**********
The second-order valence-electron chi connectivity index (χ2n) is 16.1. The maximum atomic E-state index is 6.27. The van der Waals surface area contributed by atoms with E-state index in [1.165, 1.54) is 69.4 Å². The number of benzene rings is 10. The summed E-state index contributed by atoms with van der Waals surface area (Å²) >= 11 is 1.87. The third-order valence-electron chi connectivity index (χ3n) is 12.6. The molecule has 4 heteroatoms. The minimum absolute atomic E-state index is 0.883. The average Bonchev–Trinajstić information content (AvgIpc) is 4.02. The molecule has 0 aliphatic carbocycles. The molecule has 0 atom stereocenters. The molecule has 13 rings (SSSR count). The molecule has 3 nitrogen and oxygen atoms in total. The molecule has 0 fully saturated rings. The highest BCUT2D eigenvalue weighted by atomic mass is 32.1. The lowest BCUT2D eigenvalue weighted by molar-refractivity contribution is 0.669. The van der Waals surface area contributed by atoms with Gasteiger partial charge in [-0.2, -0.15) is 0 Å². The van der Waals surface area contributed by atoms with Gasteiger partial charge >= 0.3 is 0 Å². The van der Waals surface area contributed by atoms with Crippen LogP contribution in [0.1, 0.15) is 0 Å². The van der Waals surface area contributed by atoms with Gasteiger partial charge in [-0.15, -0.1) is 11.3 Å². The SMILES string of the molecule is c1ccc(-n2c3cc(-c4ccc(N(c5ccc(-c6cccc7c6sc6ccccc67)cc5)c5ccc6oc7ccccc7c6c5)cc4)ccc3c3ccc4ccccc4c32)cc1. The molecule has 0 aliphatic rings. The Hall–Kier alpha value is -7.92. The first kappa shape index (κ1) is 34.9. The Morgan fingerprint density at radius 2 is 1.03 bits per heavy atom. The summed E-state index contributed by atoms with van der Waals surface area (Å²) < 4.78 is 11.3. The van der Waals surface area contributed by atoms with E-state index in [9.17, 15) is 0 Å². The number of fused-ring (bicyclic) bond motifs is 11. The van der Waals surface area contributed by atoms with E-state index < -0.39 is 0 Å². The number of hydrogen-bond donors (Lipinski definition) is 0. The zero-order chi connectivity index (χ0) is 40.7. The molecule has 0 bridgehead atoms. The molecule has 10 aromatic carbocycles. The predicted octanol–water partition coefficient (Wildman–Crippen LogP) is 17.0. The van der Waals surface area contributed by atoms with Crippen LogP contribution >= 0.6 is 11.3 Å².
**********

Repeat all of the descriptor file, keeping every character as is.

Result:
The second-order valence-electron chi connectivity index (χ2n) is 16.1. The maximum atomic E-state index is 6.27. The van der Waals surface area contributed by atoms with E-state index in [1.165, 1.54) is 69.4 Å². The number of benzene rings is 10. The summed E-state index contributed by atoms with van der Waals surface area (Å²) >= 11 is 1.87. The third-order valence-electron chi connectivity index (χ3n) is 12.6. The molecule has 4 heteroatoms. The minimum absolute atomic E-state index is 0.883. The average Bonchev–Trinajstić information content (AvgIpc) is 4.02. The molecule has 0 aliphatic carbocycles. The molecule has 0 atom stereocenters. The molecule has 13 rings (SSSR count). The molecule has 3 nitrogen and oxygen atoms in total. The molecule has 0 fully saturated rings. The highest BCUT2D eigenvalue weighted by atomic mass is 32.1. The lowest BCUT2D eigenvalue weighted by molar-refractivity contribution is 0.669. The van der Waals surface area contributed by atoms with Gasteiger partial charge in [-0.2, -0.15) is 0 Å². The van der Waals surface area contributed by atoms with Gasteiger partial charge >= 0.3 is 0 Å². The van der Waals surface area contributed by atoms with Crippen LogP contribution in [0.1, 0.15) is 0 Å². The van der Waals surface area contributed by atoms with Gasteiger partial charge in [-0.15, -0.1) is 11.3 Å². The SMILES string of the molecule is c1ccc(-n2c3cc(-c4ccc(N(c5ccc(-c6cccc7c6sc6ccccc67)cc5)c5ccc6oc7ccccc7c6c5)cc4)ccc3c3ccc4ccccc4c32)cc1. The molecule has 0 aliphatic rings. The Hall–Kier alpha value is -7.92. The first kappa shape index (κ1) is 34.9. The Morgan fingerprint density at radius 2 is 1.03 bits per heavy atom. The summed E-state index contributed by atoms with van der Waals surface area (Å²) < 4.78 is 11.3. The van der Waals surface area contributed by atoms with E-state index in [9.17, 15) is 0 Å². The number of fused-ring (bicyclic) bond motifs is 11. The van der Waals surface area contributed by atoms with E-state index < -0.39 is 0 Å². The number of hydrogen-bond donors (Lipinski definition) is 0. The zero-order chi connectivity index (χ0) is 40.7. The molecule has 0 bridgehead atoms. The molecule has 10 aromatic carbocycles. The predicted octanol–water partition coefficient (Wildman–Crippen LogP) is 17.0. The van der Waals surface area contributed by atoms with Crippen LogP contribution >= 0.6 is 11.3 Å².